Thursday, September 4, 2008

Presidential Health Care Politics: Part I

I write this as I await the acceptance speech of John McCain for Republican nominee for President of the United States. In the past few weeks I have noticed how issues that were once so important in the primaries (e.g., health care) are now hardly mentioned at all in the candidates discourse. I wonder if now that the candidates are facing off against each other the issues will shift to no longer include a reorganization of the US healthcare "system" and will be replaced with promises about strengthening the economy, improving education, and winning the war in Iraq (all important issues, as well -- and ones that are inextricably linked to the health of our country).

My passion for improving peoples' health and well-being has led me to try and understand which candidate will put into effect policies that will improve the nation's health. The United States (which spends outrageously more on health care than any other country in the world) ranks about 30th in life expectancy! Most estimates compare the United States to other countries in the OECD, where the US life expectancy falls well below the average. While years of healthy life expectancy in other countries has continued to increase, health improvements in the US has stagnated. And that's not all - There is nearly a 20 year gap in life expectancy within the United States! The average life expectancy in the District of Columbia is 72 years, 18 years less than the life expectancy in Hawaii. A recent publication draws attention to the "8 Americas" and I encourage any interested in health inequalities in the United States to take the time to read it.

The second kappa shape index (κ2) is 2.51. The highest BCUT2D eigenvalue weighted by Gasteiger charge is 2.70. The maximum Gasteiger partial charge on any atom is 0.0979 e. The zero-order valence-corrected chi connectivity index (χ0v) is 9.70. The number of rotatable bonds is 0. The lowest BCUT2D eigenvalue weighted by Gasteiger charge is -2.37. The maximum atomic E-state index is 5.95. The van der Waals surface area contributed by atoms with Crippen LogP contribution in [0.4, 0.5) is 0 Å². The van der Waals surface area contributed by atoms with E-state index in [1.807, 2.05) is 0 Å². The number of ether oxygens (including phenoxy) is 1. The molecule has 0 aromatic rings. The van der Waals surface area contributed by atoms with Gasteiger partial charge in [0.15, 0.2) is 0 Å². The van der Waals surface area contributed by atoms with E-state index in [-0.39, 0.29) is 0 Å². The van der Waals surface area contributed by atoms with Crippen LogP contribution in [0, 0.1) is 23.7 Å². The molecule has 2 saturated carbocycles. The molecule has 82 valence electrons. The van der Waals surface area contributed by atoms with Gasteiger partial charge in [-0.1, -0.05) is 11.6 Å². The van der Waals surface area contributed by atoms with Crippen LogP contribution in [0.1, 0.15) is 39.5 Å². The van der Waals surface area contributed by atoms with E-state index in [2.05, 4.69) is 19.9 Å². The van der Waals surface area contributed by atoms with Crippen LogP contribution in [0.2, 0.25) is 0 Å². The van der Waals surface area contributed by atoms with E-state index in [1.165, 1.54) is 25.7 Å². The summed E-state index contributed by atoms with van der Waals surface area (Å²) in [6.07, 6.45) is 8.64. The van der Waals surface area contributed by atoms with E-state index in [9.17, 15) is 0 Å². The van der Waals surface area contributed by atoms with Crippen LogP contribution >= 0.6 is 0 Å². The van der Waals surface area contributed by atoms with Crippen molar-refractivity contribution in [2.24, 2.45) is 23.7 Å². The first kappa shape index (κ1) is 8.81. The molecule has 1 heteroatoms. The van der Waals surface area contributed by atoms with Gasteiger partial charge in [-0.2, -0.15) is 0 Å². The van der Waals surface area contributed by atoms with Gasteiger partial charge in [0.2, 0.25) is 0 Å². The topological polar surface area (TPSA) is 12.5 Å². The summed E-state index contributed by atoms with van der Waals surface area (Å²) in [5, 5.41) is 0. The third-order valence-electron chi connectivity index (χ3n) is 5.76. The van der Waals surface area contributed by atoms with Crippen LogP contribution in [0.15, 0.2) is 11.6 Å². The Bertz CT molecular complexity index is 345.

The variability in health outcomes across our own nation is disturbing. It is an issue that needs to be addressed -- and now is the time. I listen with anticipation to here what the Presidential candidates will say about this critical issue that affects the lives of us all -- whether we realize it or not.

1 comment:

Mere said...

At least we're beginning to see healthcare becoming a true issue -- with both candidates acknowledging that some kind of change in our current system is sorely needed. What change? I'm on the edge of my seat too.

Here is a nicely charted comparison of the candidates' proposed plans by the Kaiser Family Foundation: